Women's Industrial Exchange

Marguerite Schertle, age 94, still quick on her feet after 50 years as a waitress at The Woman's Industrial Exchange. (Baltimore Sun photo/Amy Davis / November 2, 1995)

The storied Woman's Industrial Exchange will reopen in November as the Woman's Industrial Kitchen, according to Irene Smith.

The Downtown luncheon room, famous for its chicken salad, tomato aspic and no-nonsense waitresses, will reopen on Nov. 25, the day after Thanksgiving. The operator will be Smith, whose Souper Freak truck has gained a loyal following.

Smith will be returning the luncheon room, which she is calling the Woman's Industrial Kitchen, to the way old Baltimoreans remember it, with a menu of simple homemade favorites like meatloaf, chicken salad and, of course, the famous tomato aspic. Fans of the Souper Freak shouldn't panic, though; it will be operated by Smith's trusty sidekick, Louise Thomas.

The Woman's Industrial Exchange stopped operating the lunch room in 2005 2002 (see update) when a succession of outside operators came in with fresh lunch concepts that never gained widespread approval, at least not from Downtown diners with sentimental attachments to the old ways. For some hardcore fans of the lunchroom, things were never the same after a 2003 renovation.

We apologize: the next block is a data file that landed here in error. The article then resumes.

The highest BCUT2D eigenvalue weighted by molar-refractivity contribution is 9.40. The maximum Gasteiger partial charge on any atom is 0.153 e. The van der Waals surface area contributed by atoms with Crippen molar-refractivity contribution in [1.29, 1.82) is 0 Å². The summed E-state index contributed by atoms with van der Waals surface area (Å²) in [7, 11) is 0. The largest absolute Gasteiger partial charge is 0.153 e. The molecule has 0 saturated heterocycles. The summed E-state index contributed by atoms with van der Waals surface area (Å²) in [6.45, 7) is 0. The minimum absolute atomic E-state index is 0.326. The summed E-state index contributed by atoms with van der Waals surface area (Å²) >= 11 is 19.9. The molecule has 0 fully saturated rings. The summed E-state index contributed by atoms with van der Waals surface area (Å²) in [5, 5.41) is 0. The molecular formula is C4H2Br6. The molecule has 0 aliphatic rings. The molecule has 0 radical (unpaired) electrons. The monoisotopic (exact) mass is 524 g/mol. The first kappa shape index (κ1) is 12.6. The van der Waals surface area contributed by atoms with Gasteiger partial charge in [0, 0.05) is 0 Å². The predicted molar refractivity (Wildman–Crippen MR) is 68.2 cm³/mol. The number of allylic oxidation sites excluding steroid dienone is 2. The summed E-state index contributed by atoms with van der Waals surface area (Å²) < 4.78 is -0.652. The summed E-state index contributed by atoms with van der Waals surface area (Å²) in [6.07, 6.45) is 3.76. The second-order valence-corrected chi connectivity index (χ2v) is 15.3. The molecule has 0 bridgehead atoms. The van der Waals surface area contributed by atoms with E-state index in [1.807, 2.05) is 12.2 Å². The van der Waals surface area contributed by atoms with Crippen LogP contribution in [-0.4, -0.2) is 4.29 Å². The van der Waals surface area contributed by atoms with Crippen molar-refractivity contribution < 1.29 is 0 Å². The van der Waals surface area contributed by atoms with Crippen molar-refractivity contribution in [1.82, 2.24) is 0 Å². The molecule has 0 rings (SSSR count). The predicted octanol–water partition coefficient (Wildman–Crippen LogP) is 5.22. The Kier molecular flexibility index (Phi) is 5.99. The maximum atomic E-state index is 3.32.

"This will be a living history museum celebrating Maryland women," says Smith, who is planning menu items honoring Maryland women like Barbara Mikulksi and Nancy Pelosi. Smith is confident she will able to recruit the kind of waitress that will fit into the program -- "they have to be sassy and motherly." Asked whether a man would qualify for the job, Smith said, "as long as he's sassy and motherly, yes."

Since 1880, the mission of the Woman's Industrial Exchange has been to "provided opportunities for local craft artists to refine, market, and sell their handmade goods to supplement their income." The gift store, which operates on a consignment basis, has remained in operation. The Exchange moved into the building at 333 N. Charles St. in 1887 and purchased it in 1889.

UPDATE, Oct. 18, 8 p.m. The lunchroom's recent history is complicated. It shut down in 2002, and reopened 18 month later, in December 2003, after an extensive renovation with an outside operator named Rozz DuPree who ran it as a close facsimile of the orginal. The lunchroom closed again in January 2005 only to reopen that same October with a new operator, Jerry Edwards, a new name, Chef's Express, and a new concept - at this pont, there was no longer table service. Bridget and Galen Sampson of The Dogwood assumed the lunchroom's operations in late 2008 and lasted there just about a year.

Meanwhile, a Sofi's Crepes operated on the lower level for several years until recently, when Ann Costlow moved began a relocation to Belvedere Square. The Exchange’s board is very close to naming a new operation to go into that space.